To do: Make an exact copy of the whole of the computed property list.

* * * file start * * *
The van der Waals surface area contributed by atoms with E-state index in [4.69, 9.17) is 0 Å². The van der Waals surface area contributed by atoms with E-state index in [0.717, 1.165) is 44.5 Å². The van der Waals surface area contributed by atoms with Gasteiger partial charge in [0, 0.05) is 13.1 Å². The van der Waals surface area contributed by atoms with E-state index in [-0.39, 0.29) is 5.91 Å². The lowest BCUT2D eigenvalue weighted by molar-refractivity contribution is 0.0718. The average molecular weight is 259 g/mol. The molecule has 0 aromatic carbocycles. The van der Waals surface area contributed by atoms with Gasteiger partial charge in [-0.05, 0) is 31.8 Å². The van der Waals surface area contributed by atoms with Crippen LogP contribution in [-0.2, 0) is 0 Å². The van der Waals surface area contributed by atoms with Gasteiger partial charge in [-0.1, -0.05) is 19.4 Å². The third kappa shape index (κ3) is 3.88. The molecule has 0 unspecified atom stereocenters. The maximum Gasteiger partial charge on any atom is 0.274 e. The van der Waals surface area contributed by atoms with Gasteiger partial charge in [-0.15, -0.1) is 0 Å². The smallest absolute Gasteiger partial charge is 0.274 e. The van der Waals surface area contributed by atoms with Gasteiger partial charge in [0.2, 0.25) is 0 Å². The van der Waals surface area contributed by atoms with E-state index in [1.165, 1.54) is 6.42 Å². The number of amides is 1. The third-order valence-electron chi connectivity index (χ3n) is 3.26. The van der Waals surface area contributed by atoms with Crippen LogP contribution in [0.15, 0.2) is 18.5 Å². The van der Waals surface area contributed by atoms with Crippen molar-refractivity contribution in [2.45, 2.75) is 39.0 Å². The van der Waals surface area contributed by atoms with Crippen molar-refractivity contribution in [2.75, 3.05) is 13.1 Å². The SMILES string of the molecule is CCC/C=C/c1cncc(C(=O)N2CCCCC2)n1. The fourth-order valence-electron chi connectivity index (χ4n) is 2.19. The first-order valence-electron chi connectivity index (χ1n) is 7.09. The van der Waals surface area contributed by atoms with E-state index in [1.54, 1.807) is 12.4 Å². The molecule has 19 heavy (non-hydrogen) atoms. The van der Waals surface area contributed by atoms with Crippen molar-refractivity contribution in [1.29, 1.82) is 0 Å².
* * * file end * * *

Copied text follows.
The van der Waals surface area contributed by atoms with E-state index in [4.69, 9.17) is 0 Å². The van der Waals surface area contributed by atoms with E-state index in [0.717, 1.165) is 44.5 Å². The van der Waals surface area contributed by atoms with Gasteiger partial charge in [0, 0.05) is 13.1 Å². The van der Waals surface area contributed by atoms with E-state index in [-0.39, 0.29) is 5.91 Å². The lowest BCUT2D eigenvalue weighted by molar-refractivity contribution is 0.0718. The average molecular weight is 259 g/mol. The molecule has 0 aromatic carbocycles. The van der Waals surface area contributed by atoms with Gasteiger partial charge in [-0.05, 0) is 31.8 Å². The van der Waals surface area contributed by atoms with Crippen LogP contribution in [-0.2, 0) is 0 Å². The van der Waals surface area contributed by atoms with Gasteiger partial charge in [-0.1, -0.05) is 19.4 Å². The third kappa shape index (κ3) is 3.88. The molecule has 0 unspecified atom stereocenters. The maximum Gasteiger partial charge on any atom is 0.274 e. The van der Waals surface area contributed by atoms with Gasteiger partial charge in [-0.15, -0.1) is 0 Å². The smallest absolute Gasteiger partial charge is 0.274 e. The van der Waals surface area contributed by atoms with Gasteiger partial charge in [0.2, 0.25) is 0 Å². The van der Waals surface area contributed by atoms with E-state index in [1.165, 1.54) is 6.42 Å². The number of amides is 1. The third-order valence-electron chi connectivity index (χ3n) is 3.26. The van der Waals surface area contributed by atoms with Crippen LogP contribution in [0.15, 0.2) is 18.5 Å². The van der Waals surface area contributed by atoms with Crippen molar-refractivity contribution in [2.45, 2.75) is 39.0 Å². The van der Waals surface area contributed by atoms with Crippen molar-refractivity contribution in [2.75, 3.05) is 13.1 Å². The SMILES string of the molecule is CCC/C=C/c1cncc(C(=O)N2CCCCC2)n1. The fourth-order valence-electron chi connectivity index (χ4n) is 2.19. The first-order valence-electron chi connectivity index (χ1n) is 7.09. The van der Waals surface area contributed by atoms with E-state index in [1.54, 1.807) is 12.4 Å². The molecule has 19 heavy (non-hydrogen) atoms. The van der Waals surface area contributed by atoms with Crippen molar-refractivity contribution in [1.29, 1.82) is 0 Å².